I'd read about Turkish coffee. I'd thought about Turkish coffee. But I'd never drank Turkish coffee. I knew it was finely-ground coffee served in a demitasse cup, and it was often a little sweet (though it didn't have to be) and a lot strong.
I was interested in strong. I'd developed a fondness for the Vietnamese coffee I would get at my nearby Vietnamese restaurant, and if I had it any later than 1 p.m., I knew I wasn't going to sleep. In order to try Turkish coffee, I could have spent time looking for an authentic Turkish restaurant near me, but let's face it — Amazon was easier. So I ordered a can online to see if I could make some myself.
@balkanfoodie turkish coffee this morning ❤️ #turkishcoffee #domacakafa #bosanskakafa #turskakafa ♬ original sound - Balkan Foodie
What Do You Need To Make Turkish Coffee?
Amazon lead me slightly awry when buying the coffee. I ordered Venizelos, a Turkish-style ground coffee from a Greek brand. And, though there were many cezve or ibrik choices (that's the little pot you heat the coffee in), I chose stainless steel instead of the more traditional copper. I figured it was close enough, and I wasn't sure about investing in something I'd never tried. The coffee itself can be any kind of bean, so if you have a very fine grinder at home, you can make it yourself with your existing coffee beans. Beyond that, you'll need sugar and water and something to boil it in; a small saucepan will do the trick.
How Do You Make Turkish Coffee?
Fortunately, the can of coffee I bought had instructions on the side. Measure out the water using the cup you want to drink from, dump it in your ibrik, add a teaspoon of coffee for each serving, add a teaspoon of sugar (if you want it sweet) for each serving, and stir. Then you just need to heat it up over a low flame. Once it foams, pour it into cups, turn off the flame, and enjoy.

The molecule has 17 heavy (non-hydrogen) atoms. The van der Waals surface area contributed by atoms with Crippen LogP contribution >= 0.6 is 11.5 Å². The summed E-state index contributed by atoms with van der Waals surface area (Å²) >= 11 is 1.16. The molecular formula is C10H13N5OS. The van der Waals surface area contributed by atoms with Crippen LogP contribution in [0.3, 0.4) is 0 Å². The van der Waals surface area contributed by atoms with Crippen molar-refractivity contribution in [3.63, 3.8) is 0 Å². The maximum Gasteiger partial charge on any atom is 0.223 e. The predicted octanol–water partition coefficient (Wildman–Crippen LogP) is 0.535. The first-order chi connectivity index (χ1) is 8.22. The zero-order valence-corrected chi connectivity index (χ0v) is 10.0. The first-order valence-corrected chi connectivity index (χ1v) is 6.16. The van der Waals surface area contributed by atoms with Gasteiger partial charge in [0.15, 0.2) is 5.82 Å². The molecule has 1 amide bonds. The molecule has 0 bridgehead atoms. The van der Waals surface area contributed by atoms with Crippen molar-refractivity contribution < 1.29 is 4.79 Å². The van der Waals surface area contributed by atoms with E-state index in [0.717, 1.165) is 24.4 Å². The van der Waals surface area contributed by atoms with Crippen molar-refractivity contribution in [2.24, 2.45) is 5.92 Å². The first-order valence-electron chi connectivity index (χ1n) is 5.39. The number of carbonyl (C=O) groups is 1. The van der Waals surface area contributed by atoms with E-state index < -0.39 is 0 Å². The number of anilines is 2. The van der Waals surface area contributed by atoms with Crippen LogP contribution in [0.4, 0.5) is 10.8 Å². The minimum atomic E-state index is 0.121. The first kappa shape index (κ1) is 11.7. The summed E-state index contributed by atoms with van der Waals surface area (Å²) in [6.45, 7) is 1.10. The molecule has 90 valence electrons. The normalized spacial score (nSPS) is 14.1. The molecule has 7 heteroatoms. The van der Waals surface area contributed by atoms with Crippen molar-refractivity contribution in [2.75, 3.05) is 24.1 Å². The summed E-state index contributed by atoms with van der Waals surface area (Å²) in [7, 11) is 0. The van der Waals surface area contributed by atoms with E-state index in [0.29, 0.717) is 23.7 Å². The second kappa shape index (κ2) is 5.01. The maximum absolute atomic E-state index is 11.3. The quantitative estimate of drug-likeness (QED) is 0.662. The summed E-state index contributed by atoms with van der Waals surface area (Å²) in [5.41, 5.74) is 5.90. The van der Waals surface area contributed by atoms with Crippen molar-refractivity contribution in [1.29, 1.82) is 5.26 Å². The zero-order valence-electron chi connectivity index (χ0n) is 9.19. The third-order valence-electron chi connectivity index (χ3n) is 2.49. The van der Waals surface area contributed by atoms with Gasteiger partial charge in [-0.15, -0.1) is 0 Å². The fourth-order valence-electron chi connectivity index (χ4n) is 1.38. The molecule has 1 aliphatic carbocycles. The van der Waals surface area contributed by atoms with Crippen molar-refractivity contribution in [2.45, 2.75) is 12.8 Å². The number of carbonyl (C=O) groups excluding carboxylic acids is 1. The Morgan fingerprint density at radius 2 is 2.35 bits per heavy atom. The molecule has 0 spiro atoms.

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How Is Turkish Coffee Different From Regular Coffee?
The fact that Turkish coffee isn't filtered and is boiled over a flame are probably the biggest differences from regular coffee. You don't traditionally use milk in Turkish coffee, but you can (we'll never tell).
What Does Turkish Coffee Taste Like?
It's a little thicker than a regular brew, and there's a foam on top that will look familiar to espresso drinkers. And, if you add sugar, it's sweet but not cloyingly so. The coffee wasn't bitter or smoky and actually tasted very smooth. While I'm still a fan of Vietnamese coffee (and, honestly, all coffee — even cheap coffee), I don't think I'll have any problem working my way through my can of Venizelos coffee or putting my cheap $15 stainless-steel briki to use. Who knows, I might even upgrade to a copper one. So far my new habit hasn't affected my sleep, but I'm trying to limit caffeine to early in the morning. I have learned my lesson, no matter what kind of coffee I'm drinking.